The American Film Market kicks off this week with 50 new exhibiting companies bringing A-list projects starring the likes of Michael Douglas, Ewan McGregor and Nicolas Cage and signaling a shift in power to independent producers in the movie business.
“We have noticed a lot of big studio product looking for partners and money, and that is what distributors want,” said Mark Damon of Foresight Unlimited, a leading sales agent that brings a number of hot titles to the market including "And So It Goes," starring Douglas and Diane Keaton.
It’s certainly a step up from the low-budget zombie movies that have long been a hallmark of the annual AFM, which takes place in Santa Monica’s Loews Hotel from Oct. 31 to Nov. 7. And while the zombie movies haven’t gone away, AFM will see more big-budget, star-filled films looking for independent financing, as Hollywood movie studios turn more to franchise and blockbuster films.
This year, there are 442 screening films, including 82 world premieres and 327 market premieres, 1,500 registered buyers and 351 exhibiting companies, as of Monday.
Many sales companies are among the 50 new exhibitors attending this year, including:
>> Altitude Film Sales (William Clarke and Andy Mayson),
>>Embankment Films (Hugo Grumbar and Tim Haslam),
>>Good Universe (Joe Drake and Nathan Kahane),
>>Mister Smith Entertainment (David Garrett),
>>Radiant Films International (Mimi Steinbauer),
>>Speranza13 Media (Camela Galano)
>>The Solution Entertainment Group (Lisa Wilson).
And many of these companies are also handling big films, such as "5 to 7" with Diane Kruger (above) and Anton Yelchin, which The Solution is selling. In addition, Worldview's "Joe" with Cage, which is being sold by Westend Films and CAA, and "Son of a Gun" with McGregor, which is being sold by Altitude. Arclight, a veteran sales company that has previously favored a blend of bigger and smaller titles, such as "Crash" and "Wolf Creek," has a slate this year that includes films with Christopher Walken, Ethan Hawke, Toni Collette, Ernest Borgnine, Liev Schreiber, Ryan Kwanten, Max von Sydow, William Hurt, Chow Yun Fat and Zhang Ziyi.
“We celebrate more buyers,” Jonathan Wolf, AFM managing director and executive vice president of Independent Film & Television Alliance told TheWrap. “When there is a glut of product, it softens prices, which is not good for anything. If there are more buyers coming, that is good.”
The country with the most new buying companies this year is South Korea (25), followed by China (13), the U.S. (11), Japan (6), Turkey (6), and Russia (5), France (4) and Italy (4). New companies attending include Snap TV from Argentina, Lume Filmes from Brazil, JY Entertainment from China and Mountain Pictures from South Korea.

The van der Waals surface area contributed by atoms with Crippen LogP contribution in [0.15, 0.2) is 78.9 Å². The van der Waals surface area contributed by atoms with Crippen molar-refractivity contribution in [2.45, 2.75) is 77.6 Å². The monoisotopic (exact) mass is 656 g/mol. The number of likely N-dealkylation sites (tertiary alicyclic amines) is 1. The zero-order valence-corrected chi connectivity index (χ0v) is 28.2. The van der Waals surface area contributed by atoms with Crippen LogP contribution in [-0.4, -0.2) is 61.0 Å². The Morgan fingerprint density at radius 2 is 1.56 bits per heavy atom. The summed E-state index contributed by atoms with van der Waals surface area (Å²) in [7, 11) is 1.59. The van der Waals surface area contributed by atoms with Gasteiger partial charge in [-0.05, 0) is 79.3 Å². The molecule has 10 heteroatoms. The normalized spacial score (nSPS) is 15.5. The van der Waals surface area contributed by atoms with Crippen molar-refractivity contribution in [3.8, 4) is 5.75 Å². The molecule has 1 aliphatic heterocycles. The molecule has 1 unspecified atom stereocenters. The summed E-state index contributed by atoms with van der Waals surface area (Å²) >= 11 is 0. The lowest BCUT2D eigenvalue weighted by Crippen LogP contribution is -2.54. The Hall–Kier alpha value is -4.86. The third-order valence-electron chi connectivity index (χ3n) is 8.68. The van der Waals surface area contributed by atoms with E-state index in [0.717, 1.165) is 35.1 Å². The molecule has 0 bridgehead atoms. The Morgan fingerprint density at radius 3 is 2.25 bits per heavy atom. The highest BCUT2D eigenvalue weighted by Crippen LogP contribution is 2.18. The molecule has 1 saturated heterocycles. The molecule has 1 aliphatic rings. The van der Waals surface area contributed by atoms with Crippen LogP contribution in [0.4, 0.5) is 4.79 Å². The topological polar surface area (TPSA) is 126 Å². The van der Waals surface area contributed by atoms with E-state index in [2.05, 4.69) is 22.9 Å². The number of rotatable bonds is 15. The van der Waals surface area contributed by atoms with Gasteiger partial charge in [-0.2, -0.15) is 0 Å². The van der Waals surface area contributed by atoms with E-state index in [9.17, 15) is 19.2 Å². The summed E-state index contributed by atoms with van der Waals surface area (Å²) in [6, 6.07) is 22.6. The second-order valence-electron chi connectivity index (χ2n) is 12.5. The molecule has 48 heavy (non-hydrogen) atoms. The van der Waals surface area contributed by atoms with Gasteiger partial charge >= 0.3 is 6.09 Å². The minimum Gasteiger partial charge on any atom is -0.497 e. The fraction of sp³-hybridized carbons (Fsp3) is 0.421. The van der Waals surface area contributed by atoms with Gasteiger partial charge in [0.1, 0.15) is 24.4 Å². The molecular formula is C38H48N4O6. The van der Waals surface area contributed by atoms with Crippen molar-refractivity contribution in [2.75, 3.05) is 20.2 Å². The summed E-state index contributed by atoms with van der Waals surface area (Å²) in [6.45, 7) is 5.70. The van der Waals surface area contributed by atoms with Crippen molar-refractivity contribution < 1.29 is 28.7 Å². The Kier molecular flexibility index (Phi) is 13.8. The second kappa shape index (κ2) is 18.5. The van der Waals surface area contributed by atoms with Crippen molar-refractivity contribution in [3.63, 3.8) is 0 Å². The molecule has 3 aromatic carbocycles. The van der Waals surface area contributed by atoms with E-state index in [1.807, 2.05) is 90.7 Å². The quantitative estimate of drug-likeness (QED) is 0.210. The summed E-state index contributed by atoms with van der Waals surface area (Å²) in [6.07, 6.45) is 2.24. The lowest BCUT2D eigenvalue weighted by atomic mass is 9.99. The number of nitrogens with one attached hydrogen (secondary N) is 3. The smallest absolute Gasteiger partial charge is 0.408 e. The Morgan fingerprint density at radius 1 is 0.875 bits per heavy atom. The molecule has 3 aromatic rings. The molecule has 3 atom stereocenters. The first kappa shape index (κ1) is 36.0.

Whether this will impact the roughly $800 million in business conducted at the market – remains to be seen. But that figure puts it on a par with the Marche du Film in Cannes.
“We are seeing more new international buyers come to the market than in a decade,” Wolf said. “Part of it has to do with China and Asia growing. A bigger part of it has to do with subdistributors attending for themselves from other countries.”
Speaking of the international buyers, Wolf was cautiously optimistic: “We are not yet sure if they are growing or if they are in need of more product. When you spend that expense to come to a market, you are ready to buy. We anticipate this to be a very good market.”
Hollywood studios have had a near-monopoly on major titles with A-list stars for as long as anyone can remember. But this year, more quality titles are becoming available to independent distributors than has previously been the case. Consider a package being presented by CAA for a space-set feature from Tom Hanks and Robert Zemeckis now known as “Monument Valley.” Despite its high-end talent, that film has not found financing from any major studio and is now turning to the independent marketplace for backing.
“We get more interest in studio pictures, which have already secured a theatrical release in the U.S.," Damon said. "People don’t want films in the $10 million to $15 million range.”
Some of the smaller titles that Damon, often referred to as the granddaddy of foreign sales, has handled in the past include Richard Loncraine's "The Ledge" from producer Michael Mailer and Rob Minkoff's "Flypaper" starring Patrick Dempsey.
Still, some onlookers remain skeptical of these developments.
“Any films that are going the independent route are essentially studio rejects, because whether or not producers are still based on the lot, they still go to the studio first,” one banker involved with indie financing told TheWrap. “And the other thing to consider is this: Independent films rarely make any money.”